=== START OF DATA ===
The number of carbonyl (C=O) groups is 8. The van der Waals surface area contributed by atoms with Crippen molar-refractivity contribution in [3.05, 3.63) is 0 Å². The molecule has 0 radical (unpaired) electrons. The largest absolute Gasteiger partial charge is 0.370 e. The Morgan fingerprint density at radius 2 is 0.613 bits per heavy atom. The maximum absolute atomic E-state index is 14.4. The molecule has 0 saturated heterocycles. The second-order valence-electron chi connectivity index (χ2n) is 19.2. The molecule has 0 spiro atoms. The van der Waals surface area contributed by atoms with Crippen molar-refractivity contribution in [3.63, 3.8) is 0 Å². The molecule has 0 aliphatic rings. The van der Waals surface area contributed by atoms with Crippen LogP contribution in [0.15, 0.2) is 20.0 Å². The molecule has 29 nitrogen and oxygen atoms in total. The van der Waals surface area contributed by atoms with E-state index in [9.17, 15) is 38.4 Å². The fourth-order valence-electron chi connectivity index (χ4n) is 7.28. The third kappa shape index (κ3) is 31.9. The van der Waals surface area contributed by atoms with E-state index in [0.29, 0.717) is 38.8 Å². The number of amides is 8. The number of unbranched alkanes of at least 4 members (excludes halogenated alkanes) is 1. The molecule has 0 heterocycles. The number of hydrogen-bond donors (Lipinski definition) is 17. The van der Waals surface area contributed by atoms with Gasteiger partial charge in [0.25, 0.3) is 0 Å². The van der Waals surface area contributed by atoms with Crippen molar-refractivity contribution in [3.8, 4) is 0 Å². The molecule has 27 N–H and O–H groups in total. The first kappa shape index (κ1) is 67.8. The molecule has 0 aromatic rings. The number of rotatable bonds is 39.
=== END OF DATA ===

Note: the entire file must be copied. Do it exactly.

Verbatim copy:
The number of carbonyl (C=O) groups is 8. The van der Waals surface area contributed by atoms with Crippen molar-refractivity contribution in [3.05, 3.63) is 0 Å². The molecule has 0 radical (unpaired) electrons. The largest absolute Gasteiger partial charge is 0.370 e. The Morgan fingerprint density at radius 2 is 0.613 bits per heavy atom. The maximum absolute atomic E-state index is 14.4. The molecule has 0 saturated heterocycles. The second-order valence-electron chi connectivity index (χ2n) is 19.2. The molecule has 0 spiro atoms. The van der Waals surface area contributed by atoms with Crippen molar-refractivity contribution in [3.63, 3.8) is 0 Å². The molecule has 0 aliphatic rings. The van der Waals surface area contributed by atoms with Crippen LogP contribution in [0.15, 0.2) is 20.0 Å². The molecule has 29 nitrogen and oxygen atoms in total. The van der Waals surface area contributed by atoms with E-state index in [9.17, 15) is 38.4 Å². The fourth-order valence-electron chi connectivity index (χ4n) is 7.28. The third kappa shape index (κ3) is 31.9. The van der Waals surface area contributed by atoms with E-state index in [0.29, 0.717) is 38.8 Å². The number of amides is 8. The number of unbranched alkanes of at least 4 members (excludes halogenated alkanes) is 1. The molecule has 0 heterocycles. The number of hydrogen-bond donors (Lipinski definition) is 17. The van der Waals surface area contributed by atoms with Gasteiger partial charge in [0.25, 0.3) is 0 Å². The van der Waals surface area contributed by atoms with Crippen molar-refractivity contribution in [3.8, 4) is 0 Å². The molecule has 27 N–H and O–H groups in total. The first kappa shape index (κ1) is 67.8. The molecule has 0 aromatic rings. The number of rotatable bonds is 39.